Reflections on Time

Posted on 04. Jan, 2011 by in Blog

As we move into another year, many people reflect on the year that has passed while setting resolutions and intentions for the next one. For some of us time is a scarcity, for others an inconvenience. Even in its linear sense, time teaches the natural flow of our awareness, whether as emergent growth or unfolding of hidden potential. Future is that which has not yet taken place and been experienced, known, and felt. Present is that which, indeed, appears present, as transitory as it may be. That is, present is clear and immediate. It is being as experienced, known, and felt with a sense of here and now in the very presencing itself. Past is understood to be that which has once been experienced, and known. Those three phases of experience, when accessed simultaneously in the open present, reveal the structure of becoming aware. First something is an unknown, then it’s immediately felt, and then it can be owned and reflected upon, in order to be realized. In reverse order, everything we now remember is a trace of something that was felt, which prior to that was unknown. This is true whether we consider material memory, somatic embodiment, emotional traces, conceptual content, or spiritual depth. This presencing-owning-releasing gives rise to both bewilderment and awareness.

The most common error is to escape the open present sense of knowing – wherein “past” and “future” are living aspects of present, namely that which we can reflect on, and that which is yet unknown – and thereby to project an objective past and future, existing independently from us. Based on such unskilful conceptualization, we become strongly inclined to see what we already know as beyond modification and forever so, while projecting our potentials into some future time. Our present thus becomes an ephemeral immediacy that never lasts long enough and is never accessed deep enough for anything truly significant to occur.

The next common error arising from the previous is to imagine the past and future as static – the first, because it’s done and gone, and the latter because it’s nonexistent. This is a further congelation of our view, whereby we actually lose access to the three bases of human knowledge and intent – memory, attention, and imagination – which become filtered and distorted into biased recollection, distractedness, and fancy. While largely absent from the immediately felt present in body, speech, and mind, we abuse our past with pride and shame, while crowding our future with hopes and fears. Thus, we get lost in time.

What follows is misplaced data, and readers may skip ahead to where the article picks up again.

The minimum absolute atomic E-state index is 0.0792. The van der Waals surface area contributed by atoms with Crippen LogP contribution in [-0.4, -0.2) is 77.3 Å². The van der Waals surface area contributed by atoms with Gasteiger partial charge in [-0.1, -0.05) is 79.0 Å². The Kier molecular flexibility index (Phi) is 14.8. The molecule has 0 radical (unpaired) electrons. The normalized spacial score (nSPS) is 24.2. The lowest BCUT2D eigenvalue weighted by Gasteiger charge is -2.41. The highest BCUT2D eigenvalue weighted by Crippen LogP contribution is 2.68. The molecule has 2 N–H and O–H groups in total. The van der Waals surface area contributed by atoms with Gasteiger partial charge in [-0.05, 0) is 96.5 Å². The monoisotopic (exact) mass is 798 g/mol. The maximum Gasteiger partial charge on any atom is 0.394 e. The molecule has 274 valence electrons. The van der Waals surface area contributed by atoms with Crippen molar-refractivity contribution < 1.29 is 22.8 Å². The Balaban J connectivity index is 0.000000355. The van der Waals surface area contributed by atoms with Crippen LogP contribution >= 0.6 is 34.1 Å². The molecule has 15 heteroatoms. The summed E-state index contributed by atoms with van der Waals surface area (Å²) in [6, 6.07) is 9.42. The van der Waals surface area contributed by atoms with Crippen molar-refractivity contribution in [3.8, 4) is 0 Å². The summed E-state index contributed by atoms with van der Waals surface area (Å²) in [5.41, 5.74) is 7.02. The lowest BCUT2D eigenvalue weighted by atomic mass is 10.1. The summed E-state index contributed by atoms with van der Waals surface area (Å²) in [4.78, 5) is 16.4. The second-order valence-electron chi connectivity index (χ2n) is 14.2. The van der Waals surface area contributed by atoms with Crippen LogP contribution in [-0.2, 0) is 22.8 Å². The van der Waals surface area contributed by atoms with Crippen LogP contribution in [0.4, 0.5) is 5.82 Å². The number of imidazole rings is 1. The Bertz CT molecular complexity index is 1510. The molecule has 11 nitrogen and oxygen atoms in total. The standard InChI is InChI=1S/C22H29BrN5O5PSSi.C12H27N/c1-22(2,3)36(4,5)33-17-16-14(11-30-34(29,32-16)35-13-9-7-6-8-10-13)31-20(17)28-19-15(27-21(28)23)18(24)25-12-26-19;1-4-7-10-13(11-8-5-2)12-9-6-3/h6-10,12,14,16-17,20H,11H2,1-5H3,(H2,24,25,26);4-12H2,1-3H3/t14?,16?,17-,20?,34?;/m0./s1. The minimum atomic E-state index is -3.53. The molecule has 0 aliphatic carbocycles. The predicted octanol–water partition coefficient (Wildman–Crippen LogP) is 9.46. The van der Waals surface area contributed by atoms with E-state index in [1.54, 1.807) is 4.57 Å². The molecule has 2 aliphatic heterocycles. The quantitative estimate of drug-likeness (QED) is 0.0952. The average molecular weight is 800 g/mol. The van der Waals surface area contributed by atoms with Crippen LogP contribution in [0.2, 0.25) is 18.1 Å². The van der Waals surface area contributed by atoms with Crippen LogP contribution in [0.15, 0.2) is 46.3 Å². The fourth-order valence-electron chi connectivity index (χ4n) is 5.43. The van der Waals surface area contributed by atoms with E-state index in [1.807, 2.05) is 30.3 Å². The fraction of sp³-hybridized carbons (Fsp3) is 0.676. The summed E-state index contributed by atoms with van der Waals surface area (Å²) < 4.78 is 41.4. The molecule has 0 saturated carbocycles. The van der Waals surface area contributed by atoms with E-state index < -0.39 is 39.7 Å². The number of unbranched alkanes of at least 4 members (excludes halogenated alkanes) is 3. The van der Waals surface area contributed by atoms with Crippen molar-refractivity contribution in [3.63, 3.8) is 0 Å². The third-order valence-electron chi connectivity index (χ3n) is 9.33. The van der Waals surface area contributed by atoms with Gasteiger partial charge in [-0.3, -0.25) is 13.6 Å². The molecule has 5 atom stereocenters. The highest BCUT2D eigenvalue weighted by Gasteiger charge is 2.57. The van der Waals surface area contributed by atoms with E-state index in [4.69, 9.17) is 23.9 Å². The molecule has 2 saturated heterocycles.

To find our way, we need to remember that time is a patient master, one we can rely upon. We need to exercise our memory, strenghten our attention, and employ our imagination. Gently at first, gradually developing, but we need to jolt, purify, and deeply enjoy these faculties to the point of building them into actual modes of perception. Next, we need to soften and become more sensitive to our pasts and futures in the open present – by allowing the past to rework itself in us, and inviting the future to announce itself through us. Whether our awakening is gradual (“future”), sudden (“present”), or innate (“past”) it’s essential that we don’t waste or ignore time. Thus we can discover a new relationship to time, one rooted in the core of our human beingness, in which innate freedom (“past”) gives birth to meaning (“present”) and purpose (“future”).

“And so, in each direction, everywhere,
Even on the tip of a hair, may I see an ocean of buddhas
All to come in past, present and future—in an ocean of pure realms,
And throughout an ocean of aeons, may I enter into enlightened action in each and every one!”
(from The King of Aspiration Prayers: Samantabhadra’s Aspiration To Good Actions, see here for full text)

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